Perhaps no other Reformer has been more misunderstood and demonized than John Calvin, the great French theologian. Calvin more or less put Geneva’s young budding Protestant community on the map as he rubbed shoulders with or mentored the likes of Philipp Melanchthon, Heinrich Bullinger, John Knox, and Theodore Beza. These are all stalwart fathers of the Reformation.
My appreciation for Calvin cannot be stated enough because no other Reformer has shaped my understanding of theology more! Though there are areas that I would disagree with Calvin on, I have found much to commend. Sadly, few outside of the Reformed movement seem to appreciate his life and ministry. Perhaps, as folks take the time to study his life, ministry, and theology this will change.
Thus, I cannot recommend Randall C. Zachman’s book, John Calvin as Teacher, Pastor, and Theologian enough! For anyone who is interested in the life of Calvin, regardless of whether you consider yourself a “Calvinist” or not, this book will provide a quality survey of his writings and Calvin’s thoughts on a variety of issues. Zackhman’s understanding of the depth of Calvin’s mind is impressive. Calvin was an intellectual genius and such a commanding exegete that I find it extremely fascinating when scholars have such a solid understanding of his theology because it requires such a strong commitment. Quite frankly, Calvin wrote commentaries on just about every book of the Bible, his infamous Institutes, many letters and preached several thousand sermons!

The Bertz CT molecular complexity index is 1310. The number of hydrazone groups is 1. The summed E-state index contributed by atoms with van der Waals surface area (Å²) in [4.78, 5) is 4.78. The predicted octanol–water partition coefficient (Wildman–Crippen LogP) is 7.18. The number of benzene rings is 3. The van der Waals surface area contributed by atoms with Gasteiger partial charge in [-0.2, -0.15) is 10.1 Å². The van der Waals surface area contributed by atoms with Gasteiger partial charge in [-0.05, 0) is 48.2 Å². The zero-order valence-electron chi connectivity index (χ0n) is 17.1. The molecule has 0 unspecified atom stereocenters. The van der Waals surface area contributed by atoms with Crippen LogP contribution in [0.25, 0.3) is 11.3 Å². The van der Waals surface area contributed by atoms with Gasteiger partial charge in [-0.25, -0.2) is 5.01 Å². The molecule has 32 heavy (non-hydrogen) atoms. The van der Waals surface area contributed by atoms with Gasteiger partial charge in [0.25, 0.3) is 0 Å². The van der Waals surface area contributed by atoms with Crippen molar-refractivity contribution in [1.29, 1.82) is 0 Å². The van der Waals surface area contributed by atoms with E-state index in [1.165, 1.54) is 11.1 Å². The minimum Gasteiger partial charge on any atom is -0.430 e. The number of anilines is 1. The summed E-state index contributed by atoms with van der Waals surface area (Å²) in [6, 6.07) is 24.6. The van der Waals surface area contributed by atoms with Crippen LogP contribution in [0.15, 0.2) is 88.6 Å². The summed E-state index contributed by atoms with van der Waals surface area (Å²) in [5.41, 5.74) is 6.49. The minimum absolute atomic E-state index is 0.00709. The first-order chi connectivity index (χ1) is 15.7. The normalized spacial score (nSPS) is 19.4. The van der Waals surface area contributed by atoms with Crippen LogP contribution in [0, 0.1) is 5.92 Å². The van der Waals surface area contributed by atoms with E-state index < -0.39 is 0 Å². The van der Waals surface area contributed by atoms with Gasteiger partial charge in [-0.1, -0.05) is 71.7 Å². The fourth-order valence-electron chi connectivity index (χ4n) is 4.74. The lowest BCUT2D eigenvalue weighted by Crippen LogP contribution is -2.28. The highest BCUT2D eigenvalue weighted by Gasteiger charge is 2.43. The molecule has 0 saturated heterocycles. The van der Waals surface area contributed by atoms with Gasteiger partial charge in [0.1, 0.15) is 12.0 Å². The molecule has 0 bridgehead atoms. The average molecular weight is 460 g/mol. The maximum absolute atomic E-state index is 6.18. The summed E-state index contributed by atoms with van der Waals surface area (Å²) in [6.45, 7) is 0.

Zachman’s work is most fascinating for one simple reason: he spends a great deal of time articulating Calvin’s ultimate objective, which was to spend his life “teaching every single man, woman, and child how to read Scripture for themselves” (p. 7). Zachman provides much evidence to support his thesis based upon the writings and life of Calvin. Secondly, John Calvin is presented as much more “pastoral” than in many other biographies that I’ve read. Scholars often approach Calvin as strictly an intellectual and overlook his pastoral heart, which continually came out in his ministry. Unfortunately, the public is often left with the feeling that Calvin had no emotions, or at least lacked love, compassion, and mercy! This is an entirely incorrect way of understanding Calvin’s life and ministry!
Finally, Zackman helps the reader understand Calvin’s role as a “spiritual father” to the young budding Reformed Protestant movement. Calvin more or less saw his role as that of an equipper. He considered his audience to be those who were training for evangelical ministry, a group of men who had formally been Roman Catholics who had rejected the Roman extremes (e.g. Papal authority, indulgences, etc.) and who had embraced Justification by Faith. Calvin’s concern was to raise up solid ministers of the Gospel!
I strongly recommend that people pick up a copy of Zackman’s work. It is fascinating, exciting, informational, and exceptional on every front. For those interested in the man’s ministry, this would be a great start. One does not have to be a “Calvinist” in order to enjoy this book and anyone who is interested in discipleship and the role that one can play in making strong disciples would do well to study this work.